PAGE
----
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He goes by the initials RY X, hailing originally from Australia and now living in Southern California. His music spans several categories of ambient, pop electronica, indie and alternative rock as well as various hybrid hashtag-worthy brandings there in (folktronica! Indietronica!)
The Wikipedia page for RY X — revealing him as the formerly named Ry Cuming — says that Jeff Buckley’s Grace album is one of his big influences which is a great place for an aspiring composer to begin these days. And I hear that influence in his music, particularly when it comes to the often hushed but very upfront vocals on many of the songs here on his new album.
This recording is called Blood Moon — available on two-LP vinyl as well as popular digital platforms like Qobuz, Tidal and Apple Music — and it is a curiously modern hybrid which also feels organic and woody. Here, RX Y creates an over-arching vibe, giving priority to mood setting versus obvious hooky song structures. There is a simplicity of purpose going on here which is appealing and the overall sound pulls you back in for repeated listens. The feeling I’ve been getting reminds me at times of the way bands like Grizzly Bear and Fleet Foxes first caught my ear. Or imagine a whole album of the moodier slow pieces from Radiohead’s Amnesiac and Kid A sessions.
I’ll put it this way: these subtle melodies on Blood Moon, given the opportunity, can etch their soul into the psyche.
Listening to RX Y’s Blood Moon also reminds me a bit of Sigur Rós but if they were fronted by Daniel Rossen of Grizzly Bear. RY X’s words are sometimes mumbled in a sort of half spoken, half sung voice to the point where it is often difficult to follow the lyrics. This is not a bad thing but it is part of the album’s overall aesthetic. Some of my favorite songwriter performers have done similar things with their recordings over the years prompting the listener to play the recording over and over to figure out the storyline, especially when lyric sheets are not immediately available (see Bob Dylan, Elvis Costello, etc.).
There is a thread of lush acoustic guitar and multi-layered vocals — with periodic high falsetto parts — on Blood Moon. Multi-layered harmonies and occasional rich synthesizer washes are elevated by looped repetitive sequenced drum beats and percussion. Interestingly, RY X (who has gone on to produce tracks for no less than Drake) took a somewhat holistic approach to crafting this album, working not from the beats up but from a single, pure base of guitar.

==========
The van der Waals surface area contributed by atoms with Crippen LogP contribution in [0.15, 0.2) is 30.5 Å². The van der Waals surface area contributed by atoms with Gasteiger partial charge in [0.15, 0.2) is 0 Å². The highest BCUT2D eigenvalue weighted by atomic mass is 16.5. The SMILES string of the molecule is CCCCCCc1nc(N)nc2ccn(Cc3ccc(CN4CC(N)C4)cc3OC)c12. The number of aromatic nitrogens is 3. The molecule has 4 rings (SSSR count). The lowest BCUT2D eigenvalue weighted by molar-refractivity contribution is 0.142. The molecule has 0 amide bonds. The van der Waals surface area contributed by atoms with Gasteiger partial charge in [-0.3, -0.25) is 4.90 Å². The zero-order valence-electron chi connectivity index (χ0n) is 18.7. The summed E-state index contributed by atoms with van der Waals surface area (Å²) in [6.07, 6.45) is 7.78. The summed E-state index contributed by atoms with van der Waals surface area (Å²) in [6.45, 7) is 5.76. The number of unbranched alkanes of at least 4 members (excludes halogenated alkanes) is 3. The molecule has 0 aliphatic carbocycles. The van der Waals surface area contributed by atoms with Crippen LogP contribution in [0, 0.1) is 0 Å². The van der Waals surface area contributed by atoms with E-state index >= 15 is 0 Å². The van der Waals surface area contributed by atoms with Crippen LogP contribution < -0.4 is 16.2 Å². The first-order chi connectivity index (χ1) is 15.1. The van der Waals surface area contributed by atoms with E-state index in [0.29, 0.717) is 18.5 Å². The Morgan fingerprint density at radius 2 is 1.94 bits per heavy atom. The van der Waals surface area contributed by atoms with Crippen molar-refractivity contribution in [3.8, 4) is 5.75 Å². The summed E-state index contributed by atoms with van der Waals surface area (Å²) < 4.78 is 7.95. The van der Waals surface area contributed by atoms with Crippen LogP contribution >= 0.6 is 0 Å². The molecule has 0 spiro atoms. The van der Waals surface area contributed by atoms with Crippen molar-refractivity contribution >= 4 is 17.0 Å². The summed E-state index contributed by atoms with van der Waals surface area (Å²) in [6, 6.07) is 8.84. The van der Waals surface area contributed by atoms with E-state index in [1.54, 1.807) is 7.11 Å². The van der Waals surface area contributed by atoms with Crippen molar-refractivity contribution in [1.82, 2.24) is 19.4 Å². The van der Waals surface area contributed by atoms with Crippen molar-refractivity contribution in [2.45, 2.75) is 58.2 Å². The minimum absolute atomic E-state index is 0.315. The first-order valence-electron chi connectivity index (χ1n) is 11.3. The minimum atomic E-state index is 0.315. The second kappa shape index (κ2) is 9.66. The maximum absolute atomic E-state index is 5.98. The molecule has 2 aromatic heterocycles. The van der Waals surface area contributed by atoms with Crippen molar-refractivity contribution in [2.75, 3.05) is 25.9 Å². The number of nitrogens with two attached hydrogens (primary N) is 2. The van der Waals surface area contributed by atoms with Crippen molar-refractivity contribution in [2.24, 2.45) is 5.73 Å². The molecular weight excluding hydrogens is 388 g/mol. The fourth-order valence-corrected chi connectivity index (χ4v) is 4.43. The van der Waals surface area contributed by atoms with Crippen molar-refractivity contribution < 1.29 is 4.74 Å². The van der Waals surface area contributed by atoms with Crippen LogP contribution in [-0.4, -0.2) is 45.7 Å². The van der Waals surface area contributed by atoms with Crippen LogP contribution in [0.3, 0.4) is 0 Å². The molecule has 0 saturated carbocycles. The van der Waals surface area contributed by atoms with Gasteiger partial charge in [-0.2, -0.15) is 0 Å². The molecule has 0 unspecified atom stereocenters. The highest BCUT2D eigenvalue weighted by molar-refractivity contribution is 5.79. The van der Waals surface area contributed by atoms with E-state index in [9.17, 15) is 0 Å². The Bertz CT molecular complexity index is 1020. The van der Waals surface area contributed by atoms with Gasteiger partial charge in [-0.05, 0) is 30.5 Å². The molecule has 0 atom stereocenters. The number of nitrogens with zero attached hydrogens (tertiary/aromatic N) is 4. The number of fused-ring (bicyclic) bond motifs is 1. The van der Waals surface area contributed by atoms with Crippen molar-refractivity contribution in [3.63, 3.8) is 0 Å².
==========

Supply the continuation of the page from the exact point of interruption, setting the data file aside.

From his official press release we learn:
“I tracked the guitar and vocal live in one take through an old Studer desk, carrying all the hiss of analogue weight with it, then built stacks of vocals and synth drones around it. I layered flamenco-style claps and percussions then built drum machine sequences and sounds to deepen its expression.”
This is a smart process as it lends the music a slightly less programmed feel even though there are a lot of classic sequencer type sounds and effects happening throughout.
Blood Moon is not all down tempo as we hear on burbling bubbling tracks like “Borderline” which floats haunting harmonized horn samples over a fast-paced drum beats and loops, intercutting the deep reverb and isolated vocal moments. I could imagine this track being a single perhaps, or a pull-out feature movie moment.
Actually, a lot of the music here on Blood Moon often feels well suited for a soundtrack to moody scenes in a dramatic film about love lost and found, discovery and longing.
“Your Love” is another one of those tracks which rely on a simple repeated chorus presented in various extremes of hushed in-your-face directness or floating off into a free-fall atmospheric ether of deep space reverb.
I really like the percolating Indian-flavored percussion loops he weaves in “Crawl” which feels like a million spiders dancing on the sand on some far away beach. Some pieces, such as “Spiral,” feature lovely piano chord sequences which help to give the album some variety as an end-to-end listen.
Despite its introspective feel, Blood Moon has an overall nice demeanor to it — this isn’t a bummer trip, at least musically (I haven’t studied the lyrics closely as of yet). The album sounds clean and rich without feeling harsh or overly digital (despite a lot of digital production aesthetics). This is an important point because so many modern digitally produced albums often end up having a sort of crunchy exterior which is easily revealed when listening on a high fidelity sound system.
I enjoyed the vinyl experience for numerous reasons. Blood Moon is pressed on high quality standard-weight opaque red vinyl that sounds quite round and rich and is happily well centered and pretty quiet overall. I was pleasantly surprised to find that the album spins at 45 RPM — even though it is not mentioned anywhere on the album cover or labels — so the recording actually sounds really quite excellent.
As a listening experience, I like the fact that you have to get up every few songs to change sides as it helps to break up the repetitive flow. I can’t really call it a criticism but after a while listening as a stream the album does begin to feel a bit of one flavor. Listening to it in small chunks is more like hearing the music as a series of mini suites, making it a bit easier to digest.
If you are not sure yet if you need Blood Moon on vinyl or are simply unsure whether this music is your cup of tea, you can find it streaming in fine sounding 24-bit, 44.1 kHz Hi Res Qobuz (click here) and Tidal MQA Master Quality Audio (click here). Apple Music Lossless (click here).
Blood Moon is the ideal listen for late on a foggy Sunday night alone on an outside deck to a cabin somewhere along the Pacific coastline while sipping an organic hot toddy in front of a firepit looking out into the dark seas. Any way you decide to experience RX Y’s music, you should check it out.